>> Friday, January 22, 2010
Setting aside, for the moment, the still outstanding question: what makes "great literature"? What makes a classic? Are they the same?
For those of you who thought that was yesterday's post, I was really focusing on how hard it is to say, with certainty, that something is "crap" and the "good stuff" - at least for me. I do think the question of something being classic is a little different, but I don't want to talk about that today.
Today, I want to go back to the question I posed at the end of part one. If publications are just doing as the market demands, and clearly the market demands things that may not have depth or grammatical excellence or literary staying power. So, if what's being published is so different from what you're writing that it can't be reconciled, what do you do?
Well, that depends on why you're writing. Me, I'm writing because I have stories to tell. I would love to be published so that I could share my stories; however, if I never am, I can live with that. I love writing. I love that I have a day job so that I am able to write only things that interest me, only stories I would like to read. I have seen authors that write in similar styles, so I know it's not impossible to publish this, but I have no expectations that selling a book will make me rich and famous. And, I suspect a significant reason I have not been published is that I'm not nearly as aggressive as I should be marketing.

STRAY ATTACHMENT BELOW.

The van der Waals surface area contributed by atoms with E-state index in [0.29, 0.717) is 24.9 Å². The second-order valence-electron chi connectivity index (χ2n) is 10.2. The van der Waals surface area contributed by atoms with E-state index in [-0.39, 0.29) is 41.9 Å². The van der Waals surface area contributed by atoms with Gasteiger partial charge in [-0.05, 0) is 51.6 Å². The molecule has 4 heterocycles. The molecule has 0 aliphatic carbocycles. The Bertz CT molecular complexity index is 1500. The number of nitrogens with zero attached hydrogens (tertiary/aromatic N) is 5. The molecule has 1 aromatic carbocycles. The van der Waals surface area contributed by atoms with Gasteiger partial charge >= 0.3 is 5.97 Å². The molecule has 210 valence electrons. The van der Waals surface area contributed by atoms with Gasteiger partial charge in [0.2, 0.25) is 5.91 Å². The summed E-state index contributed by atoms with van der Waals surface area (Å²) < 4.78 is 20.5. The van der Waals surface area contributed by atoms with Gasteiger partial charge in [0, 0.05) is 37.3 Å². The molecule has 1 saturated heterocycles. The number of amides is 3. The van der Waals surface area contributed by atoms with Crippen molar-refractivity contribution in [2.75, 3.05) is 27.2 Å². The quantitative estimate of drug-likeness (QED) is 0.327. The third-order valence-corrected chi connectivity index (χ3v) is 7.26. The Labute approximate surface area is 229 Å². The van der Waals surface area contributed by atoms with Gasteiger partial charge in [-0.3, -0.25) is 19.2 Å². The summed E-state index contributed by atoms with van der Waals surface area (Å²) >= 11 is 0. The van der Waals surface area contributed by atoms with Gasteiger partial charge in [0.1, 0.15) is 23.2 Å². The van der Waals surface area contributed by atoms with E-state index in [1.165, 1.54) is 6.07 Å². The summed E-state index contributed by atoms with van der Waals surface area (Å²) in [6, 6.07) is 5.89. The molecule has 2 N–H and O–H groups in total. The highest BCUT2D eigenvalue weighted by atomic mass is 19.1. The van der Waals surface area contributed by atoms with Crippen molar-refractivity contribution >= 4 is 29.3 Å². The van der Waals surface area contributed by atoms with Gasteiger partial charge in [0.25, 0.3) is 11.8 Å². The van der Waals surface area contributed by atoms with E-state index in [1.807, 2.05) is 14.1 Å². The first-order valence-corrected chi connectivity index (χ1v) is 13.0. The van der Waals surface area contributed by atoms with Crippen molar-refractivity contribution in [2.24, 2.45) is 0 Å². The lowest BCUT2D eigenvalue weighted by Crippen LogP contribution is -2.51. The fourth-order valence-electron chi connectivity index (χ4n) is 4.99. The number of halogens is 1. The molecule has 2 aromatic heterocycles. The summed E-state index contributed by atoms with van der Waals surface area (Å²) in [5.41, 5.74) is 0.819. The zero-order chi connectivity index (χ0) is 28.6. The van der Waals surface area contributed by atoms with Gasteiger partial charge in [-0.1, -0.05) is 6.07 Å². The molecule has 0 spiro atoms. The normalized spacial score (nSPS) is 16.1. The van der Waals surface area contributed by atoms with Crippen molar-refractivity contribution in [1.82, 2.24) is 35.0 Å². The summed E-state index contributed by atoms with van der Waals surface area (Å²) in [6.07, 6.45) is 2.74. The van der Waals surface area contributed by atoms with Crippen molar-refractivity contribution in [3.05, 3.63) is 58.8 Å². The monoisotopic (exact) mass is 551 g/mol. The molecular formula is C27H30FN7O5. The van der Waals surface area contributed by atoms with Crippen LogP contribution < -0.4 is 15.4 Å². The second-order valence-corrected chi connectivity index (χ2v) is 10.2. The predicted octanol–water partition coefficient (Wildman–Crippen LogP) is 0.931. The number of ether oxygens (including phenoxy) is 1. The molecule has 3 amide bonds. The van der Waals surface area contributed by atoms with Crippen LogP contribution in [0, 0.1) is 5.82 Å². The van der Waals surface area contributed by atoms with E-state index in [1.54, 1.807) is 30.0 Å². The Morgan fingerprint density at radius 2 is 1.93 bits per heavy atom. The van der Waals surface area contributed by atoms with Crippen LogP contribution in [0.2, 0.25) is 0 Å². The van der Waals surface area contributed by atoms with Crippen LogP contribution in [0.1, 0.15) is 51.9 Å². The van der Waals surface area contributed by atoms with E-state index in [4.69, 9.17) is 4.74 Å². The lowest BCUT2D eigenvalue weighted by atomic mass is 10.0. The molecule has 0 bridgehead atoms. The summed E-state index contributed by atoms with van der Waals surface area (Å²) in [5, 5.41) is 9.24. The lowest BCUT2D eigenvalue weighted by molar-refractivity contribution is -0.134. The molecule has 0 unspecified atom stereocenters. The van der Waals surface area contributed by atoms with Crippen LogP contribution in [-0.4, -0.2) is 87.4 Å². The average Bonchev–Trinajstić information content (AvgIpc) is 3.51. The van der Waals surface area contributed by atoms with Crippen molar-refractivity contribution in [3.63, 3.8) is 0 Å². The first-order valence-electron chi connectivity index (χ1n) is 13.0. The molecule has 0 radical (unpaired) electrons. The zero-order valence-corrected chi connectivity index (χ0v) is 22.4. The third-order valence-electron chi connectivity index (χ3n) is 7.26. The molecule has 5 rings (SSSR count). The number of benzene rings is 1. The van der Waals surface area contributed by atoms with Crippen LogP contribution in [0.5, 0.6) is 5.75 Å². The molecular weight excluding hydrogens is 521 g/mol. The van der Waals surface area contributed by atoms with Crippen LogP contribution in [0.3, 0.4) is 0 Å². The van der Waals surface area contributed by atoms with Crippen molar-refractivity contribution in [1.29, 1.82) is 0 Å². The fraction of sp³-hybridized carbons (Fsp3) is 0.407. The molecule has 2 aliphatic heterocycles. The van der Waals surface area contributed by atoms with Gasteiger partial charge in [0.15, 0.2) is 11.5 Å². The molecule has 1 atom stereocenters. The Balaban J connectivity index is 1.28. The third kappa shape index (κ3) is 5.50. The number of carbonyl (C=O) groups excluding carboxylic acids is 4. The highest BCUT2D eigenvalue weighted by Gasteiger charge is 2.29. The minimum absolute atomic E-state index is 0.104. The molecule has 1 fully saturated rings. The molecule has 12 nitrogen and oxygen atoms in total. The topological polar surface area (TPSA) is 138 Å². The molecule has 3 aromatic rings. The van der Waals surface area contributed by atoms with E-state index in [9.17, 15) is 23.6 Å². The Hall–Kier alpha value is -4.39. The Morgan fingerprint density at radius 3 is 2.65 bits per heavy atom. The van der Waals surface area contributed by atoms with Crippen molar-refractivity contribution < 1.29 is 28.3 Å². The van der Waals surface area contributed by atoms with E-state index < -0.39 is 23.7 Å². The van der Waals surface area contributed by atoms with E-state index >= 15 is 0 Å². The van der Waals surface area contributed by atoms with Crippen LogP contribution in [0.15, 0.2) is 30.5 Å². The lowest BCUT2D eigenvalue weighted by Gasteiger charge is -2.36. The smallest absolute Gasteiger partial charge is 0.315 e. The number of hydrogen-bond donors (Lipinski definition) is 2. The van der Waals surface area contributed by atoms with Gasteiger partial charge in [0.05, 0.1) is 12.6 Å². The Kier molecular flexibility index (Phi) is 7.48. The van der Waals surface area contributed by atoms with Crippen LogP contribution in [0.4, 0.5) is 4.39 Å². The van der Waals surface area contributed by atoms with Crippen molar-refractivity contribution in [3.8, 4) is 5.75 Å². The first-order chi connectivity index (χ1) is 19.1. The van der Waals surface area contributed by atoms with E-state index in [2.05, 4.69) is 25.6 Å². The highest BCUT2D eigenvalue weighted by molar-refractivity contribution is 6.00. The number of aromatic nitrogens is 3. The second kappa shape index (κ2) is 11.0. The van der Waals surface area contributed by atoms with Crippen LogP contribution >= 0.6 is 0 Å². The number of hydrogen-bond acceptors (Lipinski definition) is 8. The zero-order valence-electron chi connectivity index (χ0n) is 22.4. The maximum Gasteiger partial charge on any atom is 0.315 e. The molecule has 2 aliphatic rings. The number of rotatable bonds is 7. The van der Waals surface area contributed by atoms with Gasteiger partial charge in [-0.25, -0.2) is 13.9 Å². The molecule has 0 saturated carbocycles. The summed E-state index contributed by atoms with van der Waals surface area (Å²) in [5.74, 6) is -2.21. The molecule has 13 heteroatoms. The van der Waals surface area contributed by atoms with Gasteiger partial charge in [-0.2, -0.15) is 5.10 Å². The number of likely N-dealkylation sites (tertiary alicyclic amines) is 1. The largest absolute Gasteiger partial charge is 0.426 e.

If it turns out I'm wrong and I'm just writing things that interest no one but me, I'll write for myself then and so be it. (Which might be why I don't market it as hard as I should).
If being published is what it's all about for you, though, you are either going to have to be a superlative marketer or you're going to have to find out what publishers are looking for today and give it to them. That might mean writing "cheap" thrillers and romances. That might mean dumbing down or sensationalizing science (as long as you're not making the science WRONG, I'll just sigh gustily). That might mean focusing on celebrity gossip.
If you do that, though, for your own self-respect, I can only advise you to make you thriler or romance or science the best you can, with a modicum of grammar and at least a basic understanding of language. You don't have to follow my suggestion, but it would sure make things easier for me.
But it's OK. The world needs all kinds of writing and not everyone has the leisure to write for themselves. Nothing wrong with giving people what they want. Especially if you do it well.
At least that's what I think.